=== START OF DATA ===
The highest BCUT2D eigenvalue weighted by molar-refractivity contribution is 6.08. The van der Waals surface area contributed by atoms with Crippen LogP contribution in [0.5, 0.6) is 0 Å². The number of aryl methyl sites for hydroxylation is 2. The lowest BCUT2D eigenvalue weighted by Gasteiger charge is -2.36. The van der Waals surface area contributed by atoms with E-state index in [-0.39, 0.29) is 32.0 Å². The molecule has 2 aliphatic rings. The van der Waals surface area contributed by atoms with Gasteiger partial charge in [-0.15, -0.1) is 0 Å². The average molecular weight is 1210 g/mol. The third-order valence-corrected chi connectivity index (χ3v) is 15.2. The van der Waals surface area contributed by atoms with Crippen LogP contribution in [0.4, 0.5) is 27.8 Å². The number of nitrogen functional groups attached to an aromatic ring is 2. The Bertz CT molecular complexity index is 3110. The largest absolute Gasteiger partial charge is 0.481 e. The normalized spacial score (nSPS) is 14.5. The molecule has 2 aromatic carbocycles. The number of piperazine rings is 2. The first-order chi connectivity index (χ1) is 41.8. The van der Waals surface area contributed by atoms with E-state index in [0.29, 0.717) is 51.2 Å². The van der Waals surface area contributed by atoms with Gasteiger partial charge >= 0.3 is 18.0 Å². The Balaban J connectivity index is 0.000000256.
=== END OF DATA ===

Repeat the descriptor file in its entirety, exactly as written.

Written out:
The highest BCUT2D eigenvalue weighted by molar-refractivity contribution is 6.08. The van der Waals surface area contributed by atoms with Crippen LogP contribution in [0.5, 0.6) is 0 Å². The number of aryl methyl sites for hydroxylation is 2. The lowest BCUT2D eigenvalue weighted by Gasteiger charge is -2.36. The van der Waals surface area contributed by atoms with E-state index in [-0.39, 0.29) is 32.0 Å². The molecule has 2 aliphatic rings. The van der Waals surface area contributed by atoms with Gasteiger partial charge in [-0.15, -0.1) is 0 Å². The average molecular weight is 1210 g/mol. The third-order valence-corrected chi connectivity index (χ3v) is 15.2. The van der Waals surface area contributed by atoms with Crippen LogP contribution in [0.4, 0.5) is 27.8 Å². The number of nitrogen functional groups attached to an aromatic ring is 2. The Bertz CT molecular complexity index is 3110. The largest absolute Gasteiger partial charge is 0.481 e. The normalized spacial score (nSPS) is 14.5. The molecule has 2 aromatic carbocycles. The number of piperazine rings is 2. The first-order chi connectivity index (χ1) is 41.8. The van der Waals surface area contributed by atoms with E-state index in [0.29, 0.717) is 51.2 Å². The van der Waals surface area contributed by atoms with Gasteiger partial charge >= 0.3 is 18.0 Å². The Balaban J connectivity index is 0.000000256.